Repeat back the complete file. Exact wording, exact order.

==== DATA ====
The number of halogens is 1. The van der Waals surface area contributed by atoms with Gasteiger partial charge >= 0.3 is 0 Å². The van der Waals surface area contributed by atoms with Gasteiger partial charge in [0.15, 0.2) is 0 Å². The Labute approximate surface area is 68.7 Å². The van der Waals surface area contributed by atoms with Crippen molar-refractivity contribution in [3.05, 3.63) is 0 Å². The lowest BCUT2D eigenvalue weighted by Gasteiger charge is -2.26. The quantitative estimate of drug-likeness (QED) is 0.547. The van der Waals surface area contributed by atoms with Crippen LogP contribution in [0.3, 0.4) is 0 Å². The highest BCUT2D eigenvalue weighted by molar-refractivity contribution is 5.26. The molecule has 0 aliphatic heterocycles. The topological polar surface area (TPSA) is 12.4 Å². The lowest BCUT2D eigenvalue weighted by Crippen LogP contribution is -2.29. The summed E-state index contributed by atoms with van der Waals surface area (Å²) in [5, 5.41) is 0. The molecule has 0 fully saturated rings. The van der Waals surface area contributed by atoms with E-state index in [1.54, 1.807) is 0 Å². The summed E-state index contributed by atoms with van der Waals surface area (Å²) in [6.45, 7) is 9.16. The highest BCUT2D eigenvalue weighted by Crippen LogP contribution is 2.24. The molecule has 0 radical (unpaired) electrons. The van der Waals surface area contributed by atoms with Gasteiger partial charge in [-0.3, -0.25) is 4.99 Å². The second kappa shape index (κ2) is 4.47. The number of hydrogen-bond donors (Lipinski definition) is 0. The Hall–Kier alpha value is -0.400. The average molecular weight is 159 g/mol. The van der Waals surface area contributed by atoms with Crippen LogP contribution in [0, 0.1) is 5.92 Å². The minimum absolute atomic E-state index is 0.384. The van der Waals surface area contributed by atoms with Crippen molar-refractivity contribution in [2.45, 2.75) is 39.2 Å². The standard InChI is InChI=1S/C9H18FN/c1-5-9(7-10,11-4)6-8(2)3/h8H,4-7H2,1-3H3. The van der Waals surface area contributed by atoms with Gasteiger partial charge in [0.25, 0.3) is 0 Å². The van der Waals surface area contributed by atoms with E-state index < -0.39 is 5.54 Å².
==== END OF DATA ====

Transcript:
The number of halogens is 1. The van der Waals surface area contributed by atoms with Gasteiger partial charge >= 0.3 is 0 Å². The van der Waals surface area contributed by atoms with Gasteiger partial charge in [0.15, 0.2) is 0 Å². The Labute approximate surface area is 68.7 Å². The van der Waals surface area contributed by atoms with Crippen molar-refractivity contribution in [3.05, 3.63) is 0 Å². The lowest BCUT2D eigenvalue weighted by Gasteiger charge is -2.26. The quantitative estimate of drug-likeness (QED) is 0.547. The van der Waals surface area contributed by atoms with Crippen LogP contribution in [0.3, 0.4) is 0 Å². The highest BCUT2D eigenvalue weighted by molar-refractivity contribution is 5.26. The molecule has 0 aliphatic heterocycles. The topological polar surface area (TPSA) is 12.4 Å². The lowest BCUT2D eigenvalue weighted by Crippen LogP contribution is -2.29. The summed E-state index contributed by atoms with van der Waals surface area (Å²) in [5, 5.41) is 0. The molecule has 0 fully saturated rings. The van der Waals surface area contributed by atoms with E-state index in [1.54, 1.807) is 0 Å². The summed E-state index contributed by atoms with van der Waals surface area (Å²) in [6.45, 7) is 9.16. The highest BCUT2D eigenvalue weighted by Crippen LogP contribution is 2.24. The molecule has 0 radical (unpaired) electrons. The van der Waals surface area contributed by atoms with Gasteiger partial charge in [-0.3, -0.25) is 4.99 Å². The second kappa shape index (κ2) is 4.47. The number of hydrogen-bond donors (Lipinski definition) is 0. The Hall–Kier alpha value is -0.400. The average molecular weight is 159 g/mol. The van der Waals surface area contributed by atoms with Crippen LogP contribution in [0, 0.1) is 5.92 Å². The minimum absolute atomic E-state index is 0.384. The van der Waals surface area contributed by atoms with Crippen molar-refractivity contribution in [2.45, 2.75) is 39.2 Å². The standard InChI is InChI=1S/C9H18FN/c1-5-9(7-10,11-4)6-8(2)3/h8H,4-7H2,1-3H3. The van der Waals surface area contributed by atoms with Gasteiger partial charge in [0.25, 0.3) is 0 Å². The van der Waals surface area contributed by atoms with E-state index < -0.39 is 5.54 Å².